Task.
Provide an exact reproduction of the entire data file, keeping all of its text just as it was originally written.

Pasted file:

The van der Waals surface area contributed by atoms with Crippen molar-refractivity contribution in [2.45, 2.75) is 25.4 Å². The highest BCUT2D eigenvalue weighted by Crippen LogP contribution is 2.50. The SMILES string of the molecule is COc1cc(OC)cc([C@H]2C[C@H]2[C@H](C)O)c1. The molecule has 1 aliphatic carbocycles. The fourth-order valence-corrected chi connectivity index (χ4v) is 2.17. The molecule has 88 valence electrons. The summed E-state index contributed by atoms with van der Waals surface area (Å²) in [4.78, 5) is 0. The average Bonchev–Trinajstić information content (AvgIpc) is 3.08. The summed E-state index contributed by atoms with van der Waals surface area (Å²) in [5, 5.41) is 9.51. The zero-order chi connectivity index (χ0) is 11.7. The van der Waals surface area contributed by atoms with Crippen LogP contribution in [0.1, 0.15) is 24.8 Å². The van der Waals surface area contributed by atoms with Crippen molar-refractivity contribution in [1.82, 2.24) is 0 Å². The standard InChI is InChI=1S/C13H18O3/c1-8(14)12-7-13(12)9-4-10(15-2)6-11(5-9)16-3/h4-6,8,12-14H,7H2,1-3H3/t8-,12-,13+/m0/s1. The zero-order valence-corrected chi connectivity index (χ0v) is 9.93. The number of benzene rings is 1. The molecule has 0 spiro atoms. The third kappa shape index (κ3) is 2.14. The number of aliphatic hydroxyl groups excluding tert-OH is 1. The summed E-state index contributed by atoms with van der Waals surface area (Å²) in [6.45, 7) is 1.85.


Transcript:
The van der Waals surface area contributed by atoms with Crippen molar-refractivity contribution in [2.45, 2.75) is 25.4 Å². The highest BCUT2D eigenvalue weighted by Crippen LogP contribution is 2.50. The SMILES string of the molecule is COc1cc(OC)cc([C@H]2C[C@H]2[C@H](C)O)c1. The molecule has 1 aliphatic carbocycles. The fourth-order valence-corrected chi connectivity index (χ4v) is 2.17. The molecule has 88 valence electrons. The summed E-state index contributed by atoms with van der Waals surface area (Å²) in [4.78, 5) is 0. The average Bonchev–Trinajstić information content (AvgIpc) is 3.08. The summed E-state index contributed by atoms with van der Waals surface area (Å²) in [5, 5.41) is 9.51. The zero-order chi connectivity index (χ0) is 11.7. The van der Waals surface area contributed by atoms with Crippen LogP contribution in [0.1, 0.15) is 24.8 Å². The van der Waals surface area contributed by atoms with Crippen molar-refractivity contribution in [1.82, 2.24) is 0 Å². The standard InChI is InChI=1S/C13H18O3/c1-8(14)12-7-13(12)9-4-10(15-2)6-11(5-9)16-3/h4-6,8,12-14H,7H2,1-3H3/t8-,12-,13+/m0/s1. The zero-order valence-corrected chi connectivity index (χ0v) is 9.93. The number of benzene rings is 1. The molecule has 0 spiro atoms. The third kappa shape index (κ3) is 2.14. The number of aliphatic hydroxyl groups excluding tert-OH is 1. The summed E-state index contributed by atoms with van der Waals surface area (Å²) in [6.45, 7) is 1.85.